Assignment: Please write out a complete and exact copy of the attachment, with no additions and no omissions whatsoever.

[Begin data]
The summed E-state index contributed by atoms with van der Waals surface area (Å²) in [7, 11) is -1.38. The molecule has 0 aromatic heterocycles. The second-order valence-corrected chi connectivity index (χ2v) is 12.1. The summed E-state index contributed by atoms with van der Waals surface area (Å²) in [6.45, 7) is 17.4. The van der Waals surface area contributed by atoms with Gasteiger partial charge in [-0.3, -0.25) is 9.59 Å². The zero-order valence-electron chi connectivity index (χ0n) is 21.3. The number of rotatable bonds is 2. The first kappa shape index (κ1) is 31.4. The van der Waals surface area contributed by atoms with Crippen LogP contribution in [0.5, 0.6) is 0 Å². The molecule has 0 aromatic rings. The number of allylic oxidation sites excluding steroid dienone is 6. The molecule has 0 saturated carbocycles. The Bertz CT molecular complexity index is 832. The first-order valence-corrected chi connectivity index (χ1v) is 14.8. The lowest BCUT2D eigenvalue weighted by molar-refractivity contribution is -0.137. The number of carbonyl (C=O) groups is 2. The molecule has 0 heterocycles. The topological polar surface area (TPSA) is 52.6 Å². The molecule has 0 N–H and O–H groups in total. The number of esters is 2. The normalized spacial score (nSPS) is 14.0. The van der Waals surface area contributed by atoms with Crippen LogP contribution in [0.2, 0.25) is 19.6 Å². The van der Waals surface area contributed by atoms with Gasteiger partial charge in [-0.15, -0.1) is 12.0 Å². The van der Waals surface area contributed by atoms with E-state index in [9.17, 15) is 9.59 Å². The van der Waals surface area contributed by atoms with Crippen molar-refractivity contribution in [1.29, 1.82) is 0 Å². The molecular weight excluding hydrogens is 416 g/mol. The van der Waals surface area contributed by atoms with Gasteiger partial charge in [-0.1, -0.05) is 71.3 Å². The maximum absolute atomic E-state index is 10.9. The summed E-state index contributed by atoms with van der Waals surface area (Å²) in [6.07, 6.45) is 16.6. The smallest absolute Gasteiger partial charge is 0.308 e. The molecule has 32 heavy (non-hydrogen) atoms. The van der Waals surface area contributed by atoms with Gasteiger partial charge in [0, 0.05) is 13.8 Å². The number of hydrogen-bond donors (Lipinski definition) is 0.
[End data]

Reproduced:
The summed E-state index contributed by atoms with van der Waals surface area (Å²) in [7, 11) is -1.38. The molecule has 0 aromatic heterocycles. The second-order valence-corrected chi connectivity index (χ2v) is 12.1. The summed E-state index contributed by atoms with van der Waals surface area (Å²) in [6.45, 7) is 17.4. The van der Waals surface area contributed by atoms with Gasteiger partial charge in [-0.3, -0.25) is 9.59 Å². The zero-order valence-electron chi connectivity index (χ0n) is 21.3. The number of rotatable bonds is 2. The first kappa shape index (κ1) is 31.4. The van der Waals surface area contributed by atoms with Crippen LogP contribution in [0.5, 0.6) is 0 Å². The molecule has 0 aromatic rings. The number of allylic oxidation sites excluding steroid dienone is 6. The molecule has 0 saturated carbocycles. The Bertz CT molecular complexity index is 832. The first-order valence-corrected chi connectivity index (χ1v) is 14.8. The lowest BCUT2D eigenvalue weighted by molar-refractivity contribution is -0.137. The number of carbonyl (C=O) groups is 2. The molecule has 0 heterocycles. The topological polar surface area (TPSA) is 52.6 Å². The molecule has 0 N–H and O–H groups in total. The number of esters is 2. The normalized spacial score (nSPS) is 14.0. The van der Waals surface area contributed by atoms with Crippen LogP contribution in [0.2, 0.25) is 19.6 Å². The van der Waals surface area contributed by atoms with Gasteiger partial charge in [-0.15, -0.1) is 12.0 Å². The van der Waals surface area contributed by atoms with E-state index in [9.17, 15) is 9.59 Å². The van der Waals surface area contributed by atoms with Crippen molar-refractivity contribution in [1.29, 1.82) is 0 Å². The molecular weight excluding hydrogens is 416 g/mol. The van der Waals surface area contributed by atoms with Gasteiger partial charge in [-0.1, -0.05) is 71.3 Å². The maximum absolute atomic E-state index is 10.9. The summed E-state index contributed by atoms with van der Waals surface area (Å²) in [6.07, 6.45) is 16.6. The smallest absolute Gasteiger partial charge is 0.308 e. The molecule has 32 heavy (non-hydrogen) atoms. The van der Waals surface area contributed by atoms with Gasteiger partial charge in [0, 0.05) is 13.8 Å². The number of hydrogen-bond donors (Lipinski definition) is 0.